Acor­da is shift­ing in­to sur­vival mode. And it’s go­ing to start by ax­ing more than 100 staffers.

PHO­TO: Co­hen at BIO 2016


One month af­ter a US dis­trict court tossed four key patents on its flag­ship drug Ampyra, leav­ing it with one to stand on in­to next year, Acor­da $ACOR is chop­ping 20% of its staff as it scram­bles to re­struc­ture while gam­bling that it can field new drugs in short or­der. Those cuts will fall dis­pro­por­tion­ate­ly on the com­pa­ny’s R&D staff, CEO Ron Co­hen tells me, as Acor­da cir­cles its wag­ons around its two late-stage drugs while con­serv­ing its mar­ket­ing mus­cle.

The shift calls for a move away from the ear­ly-stage clin­i­cal work at the biotech, which leaves an ar­ray of pro­grams on the ta­ble for pos­si­ble deals as Co­hen’s team takes a look at mon­e­tiz­ing as­sets, in­clud­ing its ex­ist­ing roy­al­ty streams. And there are oth­er op­er­at­ing cost cuts be­ing planned as well. But the CEO leaves no doubt that it’s the staff cuts that hurt.

“This is trau­mat­ic for the en­tire or­ga­ni­za­tion,” he says. But it’s up to the lead­ers in the group now to “hold it to­geth­er and keep fo­cused so we can move ahead.”

Co­hen couldn’t spec­i­fy ex­act­ly how many staffers are be­ing cut in the re­struc­tur­ing, but said the com­pa­ny had 500 to 600 staffers and is cut­ting 20% of them. That cut will save the com­pa­ny $21 mil­lion a year.

Not on the chop­ping block: The mar­ket­ing team. If the com­pa­ny does lose patent pro­tec­tion on Ampyra in the sum­mer of 2018, says the CEO, the team can shift “seam­less­ly” to CVT-301 — pro­vid­ed it wins an ap­proval on sched­ule af­ter be­ing filed lat­er in this quar­ter.

Their mul­ti­ple scle­ro­sis drug Ampyra wasn’t just Acor­da’s main drug, it was a life­line and sup­port for every­thing the com­pa­ny was plan­ning for its pipeline. The ther­a­py pro­vid­ed $493 mil­lion out of $520 mil­lion in rev­enue last year. And with gener­ics loom­ing as ear­ly as 2018 – though the com­pa­ny is ap­peal­ing the court rul­ing and hasn’t giv­en up the fight — all re­main­ing hands will be on deck hus­tling up a loom­ing NDA for its lead ther­a­py while push­ing a fol­low-up drug, tozadenant, for Parkin­son’s through late-stage test­ing in ear­ly 2018.

Acor­da has $159 mil­lion in cash to help fund the tran­si­tion stage.

The re­or­ga­ni­za­tion can’t come as a sur­prise. Co­hen has blunt­ly told an­a­lysts on sev­er­al oc­ca­sions that he was pre­pared to cut, and cut deep, to pre­serve the com­pa­ny in the event of a set­back on the patent front.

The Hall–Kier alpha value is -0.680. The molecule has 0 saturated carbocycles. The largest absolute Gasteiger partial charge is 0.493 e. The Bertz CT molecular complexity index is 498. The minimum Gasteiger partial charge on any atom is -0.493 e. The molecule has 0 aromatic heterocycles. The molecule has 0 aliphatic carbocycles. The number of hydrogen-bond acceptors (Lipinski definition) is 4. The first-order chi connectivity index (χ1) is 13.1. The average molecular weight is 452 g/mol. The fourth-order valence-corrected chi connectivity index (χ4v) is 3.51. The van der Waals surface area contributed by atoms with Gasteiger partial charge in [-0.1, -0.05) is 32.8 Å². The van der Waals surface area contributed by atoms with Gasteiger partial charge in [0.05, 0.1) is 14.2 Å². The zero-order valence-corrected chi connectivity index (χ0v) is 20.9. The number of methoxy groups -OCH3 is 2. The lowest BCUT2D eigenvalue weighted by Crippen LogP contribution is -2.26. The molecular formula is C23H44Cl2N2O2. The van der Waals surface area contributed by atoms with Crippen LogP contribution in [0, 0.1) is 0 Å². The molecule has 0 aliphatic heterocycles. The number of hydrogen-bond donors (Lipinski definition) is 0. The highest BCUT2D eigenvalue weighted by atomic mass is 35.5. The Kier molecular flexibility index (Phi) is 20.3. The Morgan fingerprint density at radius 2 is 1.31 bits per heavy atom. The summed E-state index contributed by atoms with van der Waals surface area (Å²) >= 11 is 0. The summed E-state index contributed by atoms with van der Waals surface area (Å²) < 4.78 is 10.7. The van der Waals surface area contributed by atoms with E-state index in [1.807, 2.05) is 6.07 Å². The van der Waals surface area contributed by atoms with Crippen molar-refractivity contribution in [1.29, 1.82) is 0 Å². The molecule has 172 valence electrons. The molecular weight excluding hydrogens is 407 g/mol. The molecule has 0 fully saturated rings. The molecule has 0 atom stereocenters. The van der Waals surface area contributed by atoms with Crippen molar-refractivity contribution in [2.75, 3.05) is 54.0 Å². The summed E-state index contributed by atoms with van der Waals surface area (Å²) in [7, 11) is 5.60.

Among the as­sets Co­hen will look to part­ner or li­cense out:

— rHIgM22, a re­myeli­nat­ing an­ti­body be­ing stud­ied for the treat­ment of mul­ti­ple scle­ro­sis in a sec­ond Phase I study.

— BTT1023, a ful­ly hu­man mon­o­clon­al an­ti­body that tar­gets VAP-1 (vas­cu­lar ad­he­sion pro­tein-1). That’s an as­set from Bi­otie.

— Tozadenant has al­so aroused some in­ter­est in its us­es in on­col­o­gy, which could help kin­dle a pact.

Co­hen would like to keep SYN0120, though, a dual-mech­a­nism drug which could have broad us­es in psy­chosis and cog­ni­tion that ex­tend fur­ther than its im­me­di­ate in­ter­est in Parkin­son’s dis­ease.

It’s not what he want­ed for Acor­da, but Co­hen sounds re­solved to do what he has to to get through un­cer­tain times.

“The fact that a sin­gle judge can com­plete­ly up-end every­one’s ex­pec­ta­tions is a pro­found risk,” says Co­hen. And in biotech, risks tran­scend any one area, stretch­ing from a huge risk of clin­i­cal fail­ure through reg­u­la­to­ry risk, re­im­burse­ment risk and on to patent risk.

“It reem­pha­sizes just how risky this busi­ness is,” says the CEO. Build­ing a com­pa­ny in biotech re­quires some hard choic­es in nav­i­gat­ing risk and ad­vanc­ing new prod­ucts. And Acor­da is at a cross­roads.

Scoop: Boehringer qui­et­ly shut­ters a PhII for one of its top drugs — now un­der re­view

Boehringer Ingelheim has quietly shut down a small Phase II study for one of its lead drugs.

The private pharma player confirmed to Endpoints News that it had shuttered a study testing spesolimab as a therapy for Crohn’s patients suffering from bowel obstructions.

A spokesperson for the company tells Endpoints:

Taking into consideration the current therapeutic landscape and ongoing clinical development programs, Boehringer Ingelheim decided to discontinue our program in Crohn’s disease. It is important to note that this decision is not based on any safety findings in the clinical trials.

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Vas Narasimhan (Photographer: Jason Alden/Bloomberg via Getty Images)

No­var­tis de­tails plans to axe 8,000 staffers as Narasimhan be­gins sec­ond phase of a glob­al re­org

We now know the number of jobs coming under the axe at Novartis, and it isn’t small.

The pharma giant is confirming a report from Swiss newspaper Tages-Anzeiger that it is chopping 8,000 jobs out of its 108,000 global staffers. A large segment will hit right at company headquarters in Basel, as CEO Vas Narasimhan axes some 1,400 of a little more than 11,000  jobs in Switzerland.